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by Elaine K Howley

September 24, 2021

The Southern California Aquatic Masters member suffers from a type of arthritis

Rachel Pinto couldn’t figure out what was wrong.

When she lay down to sleep each night 20 years ago, she experienced severe pain in her back and rib cage. The only way she could find relief was to stretch and use a foam roller. Moving around the next day would alleviate her pain, but it would return again the following night. Exhausted, she sought medical attention.

“I just knew this was not normal,” Pinto says. “I should be able to sleep without pain.”

Her doctor ordered X-rays, which showed little obvious evidence of what was happening in her spine and rib cage. But a rheumatologist recognized her symptoms right away.

Pinto has ankylosing spondylitis, a type of arthritis that afflicts about 1 in 1,000 people and causes long-term inflammation of the joints of the spine. Over time, the disease causes bones in the spine to fuse together, which can be very painful and makes movement difficult. In advanced cases, it can cause the joints of the rib cage to fuse, making breathing difficult. There’s no cure, but treatments can help.

One of the most important kinds of treatment for this degenerative autoimmune disease is exercise, which led Pinto to take up the sport of swimming. “I was never on a swim team,” says Pinto, 44. “I had no idea what I was doing.”

Pinto started swimming laps at a Y and eventually became a member of Southern California Aquatic Masters. “That’s when my love for the sport really, really changed,” she recalls. After several years of swimming on her own, swimming with a group of like-minded people and getting feedback from a coach opened up a new world to her. She got faster, and her coach’s instruction helped her avoid getting hurt. (Her condition makes it more likely that repetitive motion done incorrectly could lead to injury.)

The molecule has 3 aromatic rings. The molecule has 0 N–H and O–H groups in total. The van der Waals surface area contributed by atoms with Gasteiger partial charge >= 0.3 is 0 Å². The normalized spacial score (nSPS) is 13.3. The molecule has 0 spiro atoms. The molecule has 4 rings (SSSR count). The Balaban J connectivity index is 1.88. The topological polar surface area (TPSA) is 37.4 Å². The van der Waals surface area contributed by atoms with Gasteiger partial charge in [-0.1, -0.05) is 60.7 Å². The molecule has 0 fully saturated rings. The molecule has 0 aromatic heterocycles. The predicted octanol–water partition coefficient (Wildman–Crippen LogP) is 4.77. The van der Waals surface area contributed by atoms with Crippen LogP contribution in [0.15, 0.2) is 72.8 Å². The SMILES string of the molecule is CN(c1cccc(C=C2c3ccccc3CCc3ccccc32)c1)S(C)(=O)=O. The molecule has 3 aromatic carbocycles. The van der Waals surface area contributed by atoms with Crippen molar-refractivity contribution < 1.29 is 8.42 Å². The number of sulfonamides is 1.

As her love for swimming deepened, Pinto began participating in meets, including several regional and national championships. She has one individual Top 10 time, in the 400 IM, and was part of 11 relay Top 10 times.

“She has gone from a beginner to nationally ranked in her age group,” Southern California Aquatic Masters Coach Bill Bean says. “That is the definition of progress and a testament to the true lifetime goals of Masters Swimming in my mind.

“She did this all while suffering from a potentially debilitating illness, which really only a very few of us know about. Her coaches and teammates don’t see the daily pain that she suffered during the previous flare-ups, but we see the drive in the aftermath. We see the determination and dedication that keep her healthy, that is healthy, and that define who we know her to be. It makes her a joy to coach.”

Swimming has long been recommended as a great form of exercise for people with joint problems. Water provides swimmers with a near-weightless environment that greatly reduces the strain on their joints and improves their range of motion and circulation.

In addition to swimming and staying as active as she can out of the water, Pinto also receives an infusion therapy of the drug Remicade, which helps tamp down the immune system’s erroneous assault on the body’s own tissues. “It’s been a miracle drug” that’s helped her better manage her condition and get on with living, Pinto says.

The threat of the disease getting worse always lurks at the edge of consciousness, she says, as a bad flare-up about six months after the birth of her son 12 years ago showed. “Not only did my back hurt, it was everything from my feet to my knees. My hands—I couldn’t hold a glass of water—and my neck. Everything just went berserk in my body.” It took a while to get it under control, but eventually, Pinto got better and got back to a more normal routine. 

Pinto aims to swim about three or four times a week and is regimented about getting to the pool. She also adds in a weekly ocean swim when the water is warm enough. “I have to move every day,” she says. “I just have to stay active. If I don’t, that’s when the joints can fuse together.”

She says swimming and connecting with the community of Masters swimmers has been an extraordinary means of taking care of herself, and she hopes others can find a supportive situation too.

“Swimming changed my life,” she says. “It helped me turn something really bad into something amazing.”


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